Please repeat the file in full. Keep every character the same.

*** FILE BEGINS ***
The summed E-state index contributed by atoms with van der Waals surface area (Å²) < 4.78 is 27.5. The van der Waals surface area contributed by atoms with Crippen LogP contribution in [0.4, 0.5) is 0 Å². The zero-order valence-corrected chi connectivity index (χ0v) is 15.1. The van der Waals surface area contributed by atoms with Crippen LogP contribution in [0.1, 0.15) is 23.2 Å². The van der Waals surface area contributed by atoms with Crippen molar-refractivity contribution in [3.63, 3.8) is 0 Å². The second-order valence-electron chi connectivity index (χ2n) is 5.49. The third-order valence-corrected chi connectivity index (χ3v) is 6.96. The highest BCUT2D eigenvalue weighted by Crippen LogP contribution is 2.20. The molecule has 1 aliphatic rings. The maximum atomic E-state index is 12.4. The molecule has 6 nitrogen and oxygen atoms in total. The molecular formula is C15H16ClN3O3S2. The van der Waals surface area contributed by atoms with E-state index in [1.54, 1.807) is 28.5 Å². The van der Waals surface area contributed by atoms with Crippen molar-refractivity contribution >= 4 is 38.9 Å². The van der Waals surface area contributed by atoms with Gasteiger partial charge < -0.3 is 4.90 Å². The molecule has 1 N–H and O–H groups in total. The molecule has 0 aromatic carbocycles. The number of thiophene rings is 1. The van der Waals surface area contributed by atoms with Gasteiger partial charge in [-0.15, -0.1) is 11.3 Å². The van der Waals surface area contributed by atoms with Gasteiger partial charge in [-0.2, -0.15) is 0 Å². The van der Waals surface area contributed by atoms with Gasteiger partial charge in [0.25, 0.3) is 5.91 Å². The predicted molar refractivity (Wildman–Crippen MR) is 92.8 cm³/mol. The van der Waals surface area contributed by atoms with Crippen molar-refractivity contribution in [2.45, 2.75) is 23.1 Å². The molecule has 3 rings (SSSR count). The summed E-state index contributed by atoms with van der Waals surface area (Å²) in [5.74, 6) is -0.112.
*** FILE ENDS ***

The summed E-state index contributed by atoms with van der Waals surface area (Å²) < 4.78 is 27.5. The van der Waals surface area contributed by atoms with Crippen LogP contribution in [0.4, 0.5) is 0 Å². The zero-order valence-corrected chi connectivity index (χ0v) is 15.1. The van der Waals surface area contributed by atoms with Crippen LogP contribution in [0.1, 0.15) is 23.2 Å². The van der Waals surface area contributed by atoms with Crippen molar-refractivity contribution in [3.63, 3.8) is 0 Å². The second-order valence-electron chi connectivity index (χ2n) is 5.49. The third-order valence-corrected chi connectivity index (χ3v) is 6.96. The highest BCUT2D eigenvalue weighted by Crippen LogP contribution is 2.20. The molecule has 1 aliphatic rings. The maximum atomic E-state index is 12.4. The molecule has 6 nitrogen and oxygen atoms in total. The molecular formula is C15H16ClN3O3S2. The van der Waals surface area contributed by atoms with E-state index in [1.54, 1.807) is 28.5 Å². The van der Waals surface area contributed by atoms with Crippen molar-refractivity contribution >= 4 is 38.9 Å². The van der Waals surface area contributed by atoms with Gasteiger partial charge < -0.3 is 4.90 Å². The molecule has 1 N–H and O–H groups in total. The molecule has 0 aromatic carbocycles. The number of thiophene rings is 1. The van der Waals surface area contributed by atoms with Gasteiger partial charge in [-0.15, -0.1) is 11.3 Å². The van der Waals surface area contributed by atoms with Gasteiger partial charge in [-0.2, -0.15) is 0 Å². The van der Waals surface area contributed by atoms with Gasteiger partial charge in [0.25, 0.3) is 5.91 Å². The predicted molar refractivity (Wildman–Crippen MR) is 92.8 cm³/mol. The van der Waals surface area contributed by atoms with Crippen molar-refractivity contribution in [2.45, 2.75) is 23.1 Å². The molecule has 3 rings (SSSR count). The summed E-state index contributed by atoms with van der Waals surface area (Å²) in [5.74, 6) is -0.112.